Volkswagen's ID. series delivered 17,600 units in China in June, up 107 percent from May.

(Image credit: Volkswagen China)

In the second half of the year, Volkswagen's ID. series of electric vehicles (EVs) will maintain 15,000-20,000 deliveries per month in China, doubling last year's sales by the end of the year, according to Stephan Wöllenstein, CEO of Volkswagen Group China.

Volkswagen's ID. series delivered 17,600 units in China in June, up 107 percent from May, local media Cailian quoted him as saying.

Separately, data from the China Passenger Car Association (CPCA) showed that Volkswagen's joint venture in China, FAW-Volkswagen, sold 12,000 new energy vehicles (NEVs) at retail in June, compared with 10,000 units for its other joint venture, SAIC-Volkswagen.

It's worth noting that the CPCA's reference to NEVs includes both pure electric vehicles like the ID. family and plug-in hybrids.

The Volkswagen ID. family of EVs is currently offered in China in three models, including the ID.3, ID.4 and ID.6. The ID.3 is produced in China only by SAIC-Volkswagen, while the ID.4 and ID.6 are produced by SAIC-Volkswagen and FAW-Volkswagen, respectively.

The ID. series from SAIC-Volkswagen are ID.4X and ID.6X, and in FAW-Volkswagen are ID.4 CROZZ and ID.6 CROZZ.

On June 27, Volkswagen unveiled its new model, the ID.AERO, which is based on the German automaker's MEB (Modular electric drive matrix) platform.

The production model of the ID.AERO will be Volkswagen's first globalized all-electric sedan model, and after its launch in China in 2023, it will also be sold in the US and Europe.

In addition to mentioning the sales of the ID. series of electric vehicles, Wöllenstein again gave his opinion on extended-range technology.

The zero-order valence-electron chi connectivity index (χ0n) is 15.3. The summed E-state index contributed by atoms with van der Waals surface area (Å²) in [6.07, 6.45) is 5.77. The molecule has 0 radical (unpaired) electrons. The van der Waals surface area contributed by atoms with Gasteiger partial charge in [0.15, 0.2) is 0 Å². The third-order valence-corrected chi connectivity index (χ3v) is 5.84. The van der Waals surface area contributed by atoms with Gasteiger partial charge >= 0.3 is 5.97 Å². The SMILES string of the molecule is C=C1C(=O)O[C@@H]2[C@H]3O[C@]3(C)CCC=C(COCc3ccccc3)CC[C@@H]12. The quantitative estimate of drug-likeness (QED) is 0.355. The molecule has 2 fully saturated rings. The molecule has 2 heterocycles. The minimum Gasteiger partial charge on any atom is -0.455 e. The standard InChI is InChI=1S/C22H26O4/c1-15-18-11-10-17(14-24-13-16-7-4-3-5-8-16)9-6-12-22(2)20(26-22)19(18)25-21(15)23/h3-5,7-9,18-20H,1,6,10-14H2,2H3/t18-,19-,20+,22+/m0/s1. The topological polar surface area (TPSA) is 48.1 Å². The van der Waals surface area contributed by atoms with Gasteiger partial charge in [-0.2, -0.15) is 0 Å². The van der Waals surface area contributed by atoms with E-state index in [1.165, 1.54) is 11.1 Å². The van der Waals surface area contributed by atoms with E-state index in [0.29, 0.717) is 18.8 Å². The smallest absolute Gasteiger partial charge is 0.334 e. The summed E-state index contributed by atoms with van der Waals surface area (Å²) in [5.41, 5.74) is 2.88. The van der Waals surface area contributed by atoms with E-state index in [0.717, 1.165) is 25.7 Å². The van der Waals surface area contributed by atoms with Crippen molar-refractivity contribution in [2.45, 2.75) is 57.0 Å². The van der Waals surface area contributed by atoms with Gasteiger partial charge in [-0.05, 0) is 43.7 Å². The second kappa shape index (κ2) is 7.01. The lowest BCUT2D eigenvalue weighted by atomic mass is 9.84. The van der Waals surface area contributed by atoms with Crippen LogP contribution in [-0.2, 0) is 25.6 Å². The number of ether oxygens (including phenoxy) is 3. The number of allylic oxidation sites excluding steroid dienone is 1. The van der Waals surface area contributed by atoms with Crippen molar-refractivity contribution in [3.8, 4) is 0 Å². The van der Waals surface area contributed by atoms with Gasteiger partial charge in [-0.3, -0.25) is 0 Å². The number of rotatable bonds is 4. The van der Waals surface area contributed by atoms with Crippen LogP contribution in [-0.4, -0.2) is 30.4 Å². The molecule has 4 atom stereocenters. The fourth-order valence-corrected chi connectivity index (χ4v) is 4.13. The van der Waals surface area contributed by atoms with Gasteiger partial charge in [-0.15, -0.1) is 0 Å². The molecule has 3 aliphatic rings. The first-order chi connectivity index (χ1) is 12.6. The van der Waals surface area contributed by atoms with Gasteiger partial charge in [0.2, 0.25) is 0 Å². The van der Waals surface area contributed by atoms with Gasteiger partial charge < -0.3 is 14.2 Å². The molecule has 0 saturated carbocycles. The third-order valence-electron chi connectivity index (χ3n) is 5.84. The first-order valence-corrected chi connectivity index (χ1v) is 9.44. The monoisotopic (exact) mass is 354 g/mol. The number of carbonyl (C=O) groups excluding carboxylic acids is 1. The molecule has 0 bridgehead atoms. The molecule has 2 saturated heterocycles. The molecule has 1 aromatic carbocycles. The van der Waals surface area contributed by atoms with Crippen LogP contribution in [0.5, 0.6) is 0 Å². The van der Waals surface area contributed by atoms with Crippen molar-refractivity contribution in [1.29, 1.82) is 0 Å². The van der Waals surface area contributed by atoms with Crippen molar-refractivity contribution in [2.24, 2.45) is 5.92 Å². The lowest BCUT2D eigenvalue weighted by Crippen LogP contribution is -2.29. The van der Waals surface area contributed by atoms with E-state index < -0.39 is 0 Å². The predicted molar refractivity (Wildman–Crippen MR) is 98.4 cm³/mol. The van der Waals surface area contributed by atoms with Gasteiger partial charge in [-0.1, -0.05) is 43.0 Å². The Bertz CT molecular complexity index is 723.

From a customer value perspective, extended-range hybrids are a transitional technology and Volkswagen will not pursue this, he said.

In September 2020, Wöllenstein said that extended-range EVs have some value from a single-vehicle perspective, but from the perspective of the entire country and the planet, it's nonsense and the worst solution.

This pissed off Li Auto founder, chairman and CEO Li Xiang, who responded at the time that was more than willing to conduct energy efficiency and environmental tests with Volkswagen's most advanced PHEVs and use real numbers to see who performed better.

On December 22 last year, Li posted a chart on his Weibo account showing that since deliveries began in December 2019, the extended-range EV Li ONE has spent 24 months to become the top-selling mid-size SUV in the Chinese market.

In fact, in addition to Wöllenstein, executives from China's homegrown traditional car companies aren't sold on extended-range technology either.

It will take time for charging facilities to improve and become popular, and extended-range is the most appropriate model for NEVs at the moment, Richard Yu, 's managing director and CEO of the intelligent vehicle solutions business unit, said on Weibo on July 6.

The addition of the AITO M5 and M7 further expands the market space for extended-range vehicles, further accelerating the pace at which fuel vehicles are being replaced, Yu said.

Just an hour after Yu's Weibo posting, Li Ruifeng, vice president of Great Wall Motor and CEO of the car company's Wey brand, posted a stark response on Weibo.

Extended-range hybrid technology is outdated, that's the industry consensus, Great Wall Motor's Li said.

Li Auto slaps Volkswagen in the face with Li ONE sales results